In this way, the control mechanism can be optimally formed and flexibly assembled and tested apart from the timepiece. The removable nature of the entire control mechanism also allows for easier repair the timepiece. Finally, the timepiece can be manufactured in the same fashion whether a timepiece with a stepping hand movement or a continuous sweeping hand movement is desired. In the event that a sweeping hand movement is desired the control mechanism can be inserted. Otherwise, the timepiece will function with a stepping hand movement in the absence of the control mechanism. The control mechanism is shown mounted on the main plate side of timepiece 300 but may be mounted on the gear train bridge side and can be formed in a variety of shapes and sizes.
Accordingly, an electronic timepiece which stores discrete rotational energy as either the elastic deformation force of a hairspring or other elastic member or the magnetic attraction force between magnetic materials and which then discharges the stored rotational energy gradually through a control means, either with a viscous rotor and viscous resistance or a magnetic escapement is provided. In each case the storage mechanism and control mechanism are separately formed. This enables smooth, sweeping hand movement. The constructions described above are not limited to the specific embodiments shown and described. In addition, Applicant's invention may be applied to the conversion of discrete rotational energy to continuous sweeping motion in applications beyond timepieces.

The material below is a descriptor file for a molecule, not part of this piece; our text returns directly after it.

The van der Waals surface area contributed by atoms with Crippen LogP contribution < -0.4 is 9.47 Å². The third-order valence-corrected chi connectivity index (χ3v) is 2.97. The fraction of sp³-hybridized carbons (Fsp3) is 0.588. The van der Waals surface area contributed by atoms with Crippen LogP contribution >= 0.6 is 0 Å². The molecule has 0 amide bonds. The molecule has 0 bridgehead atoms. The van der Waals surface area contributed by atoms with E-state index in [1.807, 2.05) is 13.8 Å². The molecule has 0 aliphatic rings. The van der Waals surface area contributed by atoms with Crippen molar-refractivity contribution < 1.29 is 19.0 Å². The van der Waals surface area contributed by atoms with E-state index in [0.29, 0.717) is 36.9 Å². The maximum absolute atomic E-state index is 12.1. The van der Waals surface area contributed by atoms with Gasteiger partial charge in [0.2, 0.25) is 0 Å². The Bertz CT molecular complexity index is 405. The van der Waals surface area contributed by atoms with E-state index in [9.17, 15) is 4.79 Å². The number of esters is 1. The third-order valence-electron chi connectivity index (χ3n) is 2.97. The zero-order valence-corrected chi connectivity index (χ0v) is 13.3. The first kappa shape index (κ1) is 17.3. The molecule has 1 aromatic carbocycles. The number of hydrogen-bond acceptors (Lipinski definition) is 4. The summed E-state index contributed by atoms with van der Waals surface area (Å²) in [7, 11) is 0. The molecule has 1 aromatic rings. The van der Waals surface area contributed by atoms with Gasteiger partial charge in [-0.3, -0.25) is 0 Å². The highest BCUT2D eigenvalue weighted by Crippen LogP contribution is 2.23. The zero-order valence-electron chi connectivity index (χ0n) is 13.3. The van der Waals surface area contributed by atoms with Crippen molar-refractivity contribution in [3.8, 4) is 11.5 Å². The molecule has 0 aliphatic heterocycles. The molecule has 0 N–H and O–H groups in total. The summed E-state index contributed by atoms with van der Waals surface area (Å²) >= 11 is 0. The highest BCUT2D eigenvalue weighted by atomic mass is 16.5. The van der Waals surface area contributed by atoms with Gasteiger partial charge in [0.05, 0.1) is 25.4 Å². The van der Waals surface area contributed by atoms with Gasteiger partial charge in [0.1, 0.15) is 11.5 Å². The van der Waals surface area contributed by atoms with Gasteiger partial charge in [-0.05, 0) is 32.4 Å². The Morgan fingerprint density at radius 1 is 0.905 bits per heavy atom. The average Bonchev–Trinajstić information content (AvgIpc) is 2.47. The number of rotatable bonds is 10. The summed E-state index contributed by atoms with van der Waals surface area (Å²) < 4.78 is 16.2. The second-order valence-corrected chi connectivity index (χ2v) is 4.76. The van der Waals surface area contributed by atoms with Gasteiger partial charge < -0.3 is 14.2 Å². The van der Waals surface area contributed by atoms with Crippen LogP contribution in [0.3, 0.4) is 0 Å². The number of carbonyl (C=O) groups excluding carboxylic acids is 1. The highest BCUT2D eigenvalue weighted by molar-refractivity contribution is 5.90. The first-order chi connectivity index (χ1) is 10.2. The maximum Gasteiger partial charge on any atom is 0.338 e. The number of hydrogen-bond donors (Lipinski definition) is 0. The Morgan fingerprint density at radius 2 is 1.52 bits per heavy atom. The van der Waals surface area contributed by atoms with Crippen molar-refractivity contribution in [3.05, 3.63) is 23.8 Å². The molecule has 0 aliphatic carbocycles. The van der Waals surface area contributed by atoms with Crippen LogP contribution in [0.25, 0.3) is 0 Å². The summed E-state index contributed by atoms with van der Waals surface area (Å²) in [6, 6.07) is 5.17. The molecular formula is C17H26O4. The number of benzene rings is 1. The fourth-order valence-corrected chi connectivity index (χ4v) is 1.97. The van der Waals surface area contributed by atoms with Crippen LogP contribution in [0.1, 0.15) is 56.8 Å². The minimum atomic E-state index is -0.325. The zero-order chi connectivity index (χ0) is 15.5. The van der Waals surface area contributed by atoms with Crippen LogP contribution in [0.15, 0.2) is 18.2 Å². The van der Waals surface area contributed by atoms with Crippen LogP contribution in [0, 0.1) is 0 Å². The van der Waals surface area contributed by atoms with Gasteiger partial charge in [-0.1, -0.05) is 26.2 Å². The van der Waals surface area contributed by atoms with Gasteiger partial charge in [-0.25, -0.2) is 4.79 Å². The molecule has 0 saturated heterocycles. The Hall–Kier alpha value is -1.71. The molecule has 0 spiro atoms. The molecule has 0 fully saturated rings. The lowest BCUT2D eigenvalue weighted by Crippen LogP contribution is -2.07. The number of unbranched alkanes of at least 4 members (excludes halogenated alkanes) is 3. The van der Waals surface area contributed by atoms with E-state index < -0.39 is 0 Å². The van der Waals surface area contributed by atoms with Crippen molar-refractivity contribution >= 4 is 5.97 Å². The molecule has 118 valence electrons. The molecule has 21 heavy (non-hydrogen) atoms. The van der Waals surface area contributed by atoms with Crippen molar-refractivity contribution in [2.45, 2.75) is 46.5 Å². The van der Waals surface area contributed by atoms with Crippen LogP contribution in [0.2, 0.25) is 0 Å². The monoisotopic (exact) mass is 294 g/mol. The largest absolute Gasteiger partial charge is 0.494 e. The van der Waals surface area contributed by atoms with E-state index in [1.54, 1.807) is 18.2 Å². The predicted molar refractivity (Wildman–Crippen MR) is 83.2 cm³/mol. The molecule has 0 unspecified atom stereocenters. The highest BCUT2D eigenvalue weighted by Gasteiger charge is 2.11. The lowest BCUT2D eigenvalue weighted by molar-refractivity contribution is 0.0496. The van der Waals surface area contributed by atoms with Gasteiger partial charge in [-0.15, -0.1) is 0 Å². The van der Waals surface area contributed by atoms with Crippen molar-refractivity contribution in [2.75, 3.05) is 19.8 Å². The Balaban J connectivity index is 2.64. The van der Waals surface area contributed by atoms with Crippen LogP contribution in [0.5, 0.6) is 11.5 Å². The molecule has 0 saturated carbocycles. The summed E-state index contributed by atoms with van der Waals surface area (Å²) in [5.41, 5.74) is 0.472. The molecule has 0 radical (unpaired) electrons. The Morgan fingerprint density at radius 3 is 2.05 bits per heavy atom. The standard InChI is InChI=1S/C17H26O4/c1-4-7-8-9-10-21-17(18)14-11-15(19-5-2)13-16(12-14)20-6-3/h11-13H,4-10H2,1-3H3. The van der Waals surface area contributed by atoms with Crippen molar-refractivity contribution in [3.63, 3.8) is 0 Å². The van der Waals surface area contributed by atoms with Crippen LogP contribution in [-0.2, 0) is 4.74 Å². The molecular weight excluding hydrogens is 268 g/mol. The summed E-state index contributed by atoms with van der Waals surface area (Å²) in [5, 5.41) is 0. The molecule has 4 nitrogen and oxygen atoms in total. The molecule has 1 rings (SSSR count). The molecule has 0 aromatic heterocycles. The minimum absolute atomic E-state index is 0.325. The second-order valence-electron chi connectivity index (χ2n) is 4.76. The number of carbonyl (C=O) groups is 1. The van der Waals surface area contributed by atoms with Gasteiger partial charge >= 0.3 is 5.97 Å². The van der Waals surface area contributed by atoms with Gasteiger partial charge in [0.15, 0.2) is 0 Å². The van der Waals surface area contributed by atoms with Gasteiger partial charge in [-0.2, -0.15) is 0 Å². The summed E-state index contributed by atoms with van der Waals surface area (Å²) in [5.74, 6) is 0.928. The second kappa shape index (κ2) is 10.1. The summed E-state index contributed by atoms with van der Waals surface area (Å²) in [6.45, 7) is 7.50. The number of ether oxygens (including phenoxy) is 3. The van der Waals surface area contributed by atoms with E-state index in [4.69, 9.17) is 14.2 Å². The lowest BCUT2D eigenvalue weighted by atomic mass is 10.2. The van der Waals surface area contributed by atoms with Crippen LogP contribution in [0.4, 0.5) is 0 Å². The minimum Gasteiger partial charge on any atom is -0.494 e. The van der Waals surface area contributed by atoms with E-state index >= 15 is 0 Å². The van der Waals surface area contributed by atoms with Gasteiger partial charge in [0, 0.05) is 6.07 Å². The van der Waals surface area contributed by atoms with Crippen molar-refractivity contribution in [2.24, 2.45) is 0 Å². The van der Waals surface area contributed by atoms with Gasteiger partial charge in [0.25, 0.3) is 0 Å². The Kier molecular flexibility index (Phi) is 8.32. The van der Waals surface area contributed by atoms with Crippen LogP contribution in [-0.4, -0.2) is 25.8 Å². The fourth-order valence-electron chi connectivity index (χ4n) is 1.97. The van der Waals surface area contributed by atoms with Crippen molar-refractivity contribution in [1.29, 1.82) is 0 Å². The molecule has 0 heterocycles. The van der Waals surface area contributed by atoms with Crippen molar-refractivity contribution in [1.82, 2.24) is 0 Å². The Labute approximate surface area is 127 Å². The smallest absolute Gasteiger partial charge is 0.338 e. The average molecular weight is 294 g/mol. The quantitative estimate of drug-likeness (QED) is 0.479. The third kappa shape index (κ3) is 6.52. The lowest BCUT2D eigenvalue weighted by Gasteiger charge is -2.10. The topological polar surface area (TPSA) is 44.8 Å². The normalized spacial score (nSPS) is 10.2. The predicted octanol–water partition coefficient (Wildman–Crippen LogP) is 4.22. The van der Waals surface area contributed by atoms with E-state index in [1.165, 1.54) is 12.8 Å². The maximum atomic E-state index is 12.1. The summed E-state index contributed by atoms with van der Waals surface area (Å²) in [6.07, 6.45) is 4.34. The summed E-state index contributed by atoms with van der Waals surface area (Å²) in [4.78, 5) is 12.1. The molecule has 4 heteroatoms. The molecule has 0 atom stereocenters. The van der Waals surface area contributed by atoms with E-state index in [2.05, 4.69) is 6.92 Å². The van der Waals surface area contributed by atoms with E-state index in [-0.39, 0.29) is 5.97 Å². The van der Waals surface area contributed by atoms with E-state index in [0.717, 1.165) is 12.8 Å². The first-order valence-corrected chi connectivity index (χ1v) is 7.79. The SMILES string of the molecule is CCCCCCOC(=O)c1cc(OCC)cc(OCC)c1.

In the timepiece embodiments, a sweeping hand movement which incorporates the extremely accurate timekeeping qualities of the quartz system as well as the ability to prevent increases in thickness of the timepiece or shortening of the life expectancy of the battery cell used to operate the timepiece is achieved.
Accordingly, an analog timepiece which converts intermittent stepping motion of the timekeeping circuitry to a continuous sweeping hand display by separating the mechanism for storing the rotational energy and the control mechanism for smoothly releasing the stored energy is provided.
It will thus be seen that the objects set forth above, among those made apparent from the preceding description, are efficiently attained and, since certain changes may be made in the above constructions without departing from the spirit and scope of the invention, it is intended that all matter contained in the above description or shown in the accompanying drawings shall be interpreted as illustrative and not in a limiting sense.
It is also to be understood that the following claims are intended to cover all of the generic and specific features of the invention herein described and all statements of the scope of the invention which, as a matter of language, might be said to fall therebetween.
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|U.S. Classification||368/157, 310/104, 310/15, 368/160|
|International Classification||G04C10/00, G04C3/14, G04C3/00|
|Cooperative Classification||G04C10/00, G04C3/008, G04C3/14|
|European Classification||G04C10/00, G04C3/14, G04C3/00M|
|Mar 18, 1996||FPAY||Fee payment|
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|Mar 20, 2000||FPAY||Fee payment|
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|Feb 25, 2004||FPAY||Fee payment|
Year of fee payment: 12